Illinois Sen.-elect Mark Kirk, R-Ill., celebrates as he speaks to his supporters after defeating Democratic nominee Alexi Giannoulias Tuesday, Nov. 2, 2010, in Wheeling, Ill. (AP Photo/Nam Y. Huh)
During October’s WTTW debate with Alexi Giannoulias, Mark Kirk suggested he might vote to repeal Don’t Ask Don’t Tell if the Pentagon’s Working Group Study showed that allowing gays to serve openly would have no effect on morale.
“I think we should wait for the Joint Chiefs of Staff to report,” Kirk told moderator Phil Ponce. “This was actually the recommendation of Secretary Gates and the President, but Speaker Pelosi wanted to move forward anyway. The problem here is that when you remove the policy, you got to have a new policy….I’m going to read every word of that study.”
OK, Congressman Kirk, we can understand why you wanted more information. But now you’re Senator Kirk, and the study you’ve been waiting for is out today. According to the Associated Press, it found that “overturning the law known as ‘don’t ask, don’t tell’ might cause some disruption at first but would not create any widespread or long-lasting problems.”
Seventy percent of troops believed that repealing DADT would have “mixed, positive or no effect,” and 92 percent who had served alongside a gay service member “believed their experience to be good, very good or to have no impact.”
As one of 42 Republican senators, Kirk could vote to uphold a filibuster on repealing the policy. Gay advocates are hopeful that he won’t. Winnie Stachelberg, senior vice president of the Center for American Progress, believes the Pentagon study will satisfy Kirk’s concerns.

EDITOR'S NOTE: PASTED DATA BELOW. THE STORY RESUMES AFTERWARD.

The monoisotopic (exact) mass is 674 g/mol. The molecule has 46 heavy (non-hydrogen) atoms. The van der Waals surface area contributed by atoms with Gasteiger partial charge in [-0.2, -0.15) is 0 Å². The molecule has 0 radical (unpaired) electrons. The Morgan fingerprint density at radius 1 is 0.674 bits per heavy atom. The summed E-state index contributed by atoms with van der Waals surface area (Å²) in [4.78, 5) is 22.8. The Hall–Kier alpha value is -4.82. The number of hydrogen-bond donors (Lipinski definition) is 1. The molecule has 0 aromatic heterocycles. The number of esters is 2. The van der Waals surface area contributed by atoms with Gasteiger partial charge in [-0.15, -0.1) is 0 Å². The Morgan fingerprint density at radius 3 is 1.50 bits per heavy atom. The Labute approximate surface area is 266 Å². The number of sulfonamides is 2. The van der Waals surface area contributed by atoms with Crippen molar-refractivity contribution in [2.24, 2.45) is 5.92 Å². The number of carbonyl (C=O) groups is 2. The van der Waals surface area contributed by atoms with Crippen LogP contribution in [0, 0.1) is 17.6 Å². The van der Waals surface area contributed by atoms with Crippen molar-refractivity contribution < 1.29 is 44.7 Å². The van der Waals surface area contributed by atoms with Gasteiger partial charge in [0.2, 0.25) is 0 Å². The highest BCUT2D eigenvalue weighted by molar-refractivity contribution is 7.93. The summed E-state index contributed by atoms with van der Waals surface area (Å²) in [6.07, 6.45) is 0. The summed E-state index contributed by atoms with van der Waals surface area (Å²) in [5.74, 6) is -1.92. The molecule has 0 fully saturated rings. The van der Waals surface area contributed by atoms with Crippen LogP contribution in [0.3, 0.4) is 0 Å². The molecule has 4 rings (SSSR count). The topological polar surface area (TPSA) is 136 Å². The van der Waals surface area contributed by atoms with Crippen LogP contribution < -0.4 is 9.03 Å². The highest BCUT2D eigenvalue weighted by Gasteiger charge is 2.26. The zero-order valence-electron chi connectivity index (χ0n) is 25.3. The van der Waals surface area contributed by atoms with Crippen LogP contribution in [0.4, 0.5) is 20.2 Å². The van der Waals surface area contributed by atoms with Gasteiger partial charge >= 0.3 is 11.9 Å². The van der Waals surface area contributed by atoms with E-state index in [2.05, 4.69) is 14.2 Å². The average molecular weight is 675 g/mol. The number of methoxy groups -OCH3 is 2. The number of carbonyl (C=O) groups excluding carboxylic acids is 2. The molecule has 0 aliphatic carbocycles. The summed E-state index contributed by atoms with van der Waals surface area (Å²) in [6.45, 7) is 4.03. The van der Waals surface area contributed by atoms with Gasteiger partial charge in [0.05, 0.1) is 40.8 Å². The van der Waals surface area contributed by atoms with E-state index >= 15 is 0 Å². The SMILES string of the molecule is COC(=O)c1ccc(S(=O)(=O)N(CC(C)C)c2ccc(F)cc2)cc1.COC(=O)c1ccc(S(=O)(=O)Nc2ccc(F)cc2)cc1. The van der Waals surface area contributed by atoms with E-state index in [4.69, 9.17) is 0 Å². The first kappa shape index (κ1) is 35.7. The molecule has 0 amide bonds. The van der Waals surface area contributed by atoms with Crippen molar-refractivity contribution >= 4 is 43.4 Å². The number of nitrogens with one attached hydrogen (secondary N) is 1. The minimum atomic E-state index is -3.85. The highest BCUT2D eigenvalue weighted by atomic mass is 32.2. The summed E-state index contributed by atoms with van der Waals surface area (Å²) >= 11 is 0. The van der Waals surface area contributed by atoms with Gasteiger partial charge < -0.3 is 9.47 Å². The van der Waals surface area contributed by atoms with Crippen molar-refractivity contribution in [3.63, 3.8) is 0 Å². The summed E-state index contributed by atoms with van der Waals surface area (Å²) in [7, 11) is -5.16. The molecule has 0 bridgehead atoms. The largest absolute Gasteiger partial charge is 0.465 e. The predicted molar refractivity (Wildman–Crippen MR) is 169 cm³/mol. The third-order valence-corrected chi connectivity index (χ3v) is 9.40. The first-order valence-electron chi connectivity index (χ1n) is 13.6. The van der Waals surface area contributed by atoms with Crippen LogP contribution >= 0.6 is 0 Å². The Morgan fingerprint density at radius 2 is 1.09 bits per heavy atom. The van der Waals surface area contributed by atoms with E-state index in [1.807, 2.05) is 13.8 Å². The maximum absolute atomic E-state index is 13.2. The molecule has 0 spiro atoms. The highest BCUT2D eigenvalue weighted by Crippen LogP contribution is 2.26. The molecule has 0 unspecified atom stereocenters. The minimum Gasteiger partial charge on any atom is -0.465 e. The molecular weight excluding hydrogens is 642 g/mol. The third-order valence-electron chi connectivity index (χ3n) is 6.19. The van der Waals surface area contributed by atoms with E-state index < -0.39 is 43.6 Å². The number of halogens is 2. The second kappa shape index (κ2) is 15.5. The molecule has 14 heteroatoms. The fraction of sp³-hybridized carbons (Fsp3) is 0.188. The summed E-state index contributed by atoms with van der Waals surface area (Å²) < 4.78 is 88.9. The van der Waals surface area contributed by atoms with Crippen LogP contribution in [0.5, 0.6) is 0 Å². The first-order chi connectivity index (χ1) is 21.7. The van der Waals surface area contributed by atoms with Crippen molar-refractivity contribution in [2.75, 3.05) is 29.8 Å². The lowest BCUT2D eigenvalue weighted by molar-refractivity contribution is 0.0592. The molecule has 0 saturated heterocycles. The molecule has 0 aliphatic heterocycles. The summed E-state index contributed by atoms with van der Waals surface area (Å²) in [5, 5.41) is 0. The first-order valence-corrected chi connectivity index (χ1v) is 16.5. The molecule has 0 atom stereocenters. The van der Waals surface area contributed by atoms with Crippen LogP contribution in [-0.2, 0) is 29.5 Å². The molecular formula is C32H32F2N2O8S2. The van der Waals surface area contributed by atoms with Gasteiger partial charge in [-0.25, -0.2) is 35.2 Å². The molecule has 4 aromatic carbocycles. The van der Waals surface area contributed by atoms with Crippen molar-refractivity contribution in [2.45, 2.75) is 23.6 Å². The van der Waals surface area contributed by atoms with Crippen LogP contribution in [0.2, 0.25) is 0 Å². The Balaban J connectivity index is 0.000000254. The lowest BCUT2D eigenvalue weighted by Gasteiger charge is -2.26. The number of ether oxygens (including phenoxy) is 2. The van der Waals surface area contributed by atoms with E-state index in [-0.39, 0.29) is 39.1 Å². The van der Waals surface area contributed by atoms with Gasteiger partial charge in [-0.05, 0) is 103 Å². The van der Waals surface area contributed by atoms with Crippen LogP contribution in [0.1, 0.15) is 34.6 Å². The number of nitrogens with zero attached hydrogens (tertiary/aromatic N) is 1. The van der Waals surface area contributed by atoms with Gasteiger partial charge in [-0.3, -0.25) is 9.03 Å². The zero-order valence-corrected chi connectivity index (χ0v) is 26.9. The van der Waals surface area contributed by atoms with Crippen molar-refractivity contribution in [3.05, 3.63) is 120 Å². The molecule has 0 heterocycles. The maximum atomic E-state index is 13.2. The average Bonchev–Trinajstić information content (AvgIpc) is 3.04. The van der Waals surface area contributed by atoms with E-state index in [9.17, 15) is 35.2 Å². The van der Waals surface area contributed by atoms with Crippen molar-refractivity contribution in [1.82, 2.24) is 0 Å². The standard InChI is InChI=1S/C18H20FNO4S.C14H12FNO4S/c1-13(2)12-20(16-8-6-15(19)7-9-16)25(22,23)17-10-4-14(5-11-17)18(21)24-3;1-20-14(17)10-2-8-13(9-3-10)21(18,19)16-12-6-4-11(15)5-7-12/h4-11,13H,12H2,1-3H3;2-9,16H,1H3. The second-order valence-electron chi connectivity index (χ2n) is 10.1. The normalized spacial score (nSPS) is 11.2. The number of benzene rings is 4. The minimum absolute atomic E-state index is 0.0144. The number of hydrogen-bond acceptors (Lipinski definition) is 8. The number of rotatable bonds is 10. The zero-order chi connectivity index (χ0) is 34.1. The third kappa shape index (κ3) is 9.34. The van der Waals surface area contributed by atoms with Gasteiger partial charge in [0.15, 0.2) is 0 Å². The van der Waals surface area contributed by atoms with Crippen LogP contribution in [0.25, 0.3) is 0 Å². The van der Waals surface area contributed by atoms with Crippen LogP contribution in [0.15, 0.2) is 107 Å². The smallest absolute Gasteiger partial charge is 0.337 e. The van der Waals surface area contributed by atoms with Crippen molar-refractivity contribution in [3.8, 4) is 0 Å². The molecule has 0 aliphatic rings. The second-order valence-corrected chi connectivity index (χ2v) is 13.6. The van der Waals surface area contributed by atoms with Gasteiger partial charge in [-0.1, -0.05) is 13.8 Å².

“I understand that he’ll have time to read the report and that it is, in fact, what’s he's asking for: a roadmap,” Stachelberg told Metro Weekly. “Losing Senator Burris as a known vote in favor [of repeal] is a challenge, but, as I understand now-Sen. Kirk’s concerns, I feel we haven’t lost a vote there.”
Kirk has given himself an out, though. On Monday, he told MSNBC’s Morning Joe that the lame-duck Congress should not vote on big issues.
“I think we should make a very limited set of decisions, and then let the new Congress, that has a fresh mandate from the American people, take office and make the bigger decision,” Kirk said.
Kirk was talking about repealing the Bush tax cuts, but he could also apply that to DADT.
On the other hand, Kirk told the Chicago Tribune that he plans to serve as a social moderate and “stay away from some of the more divisive issues in which we don’t have consensus.”
Will Kirk vote against allowing gays in the military in the same week that his own state legislature votes to grant them civil unions? If so, he’ll begin his Senate career looking more in touch with his party leadership than his home state. And he may be hurting his future electability. Every day, all over this state, opponents of gay rights die, and tolerant high school students turn 18.
Six years from now, the battle over gay rights will look as quaint as the battle over civil rights. Especially in Illinois.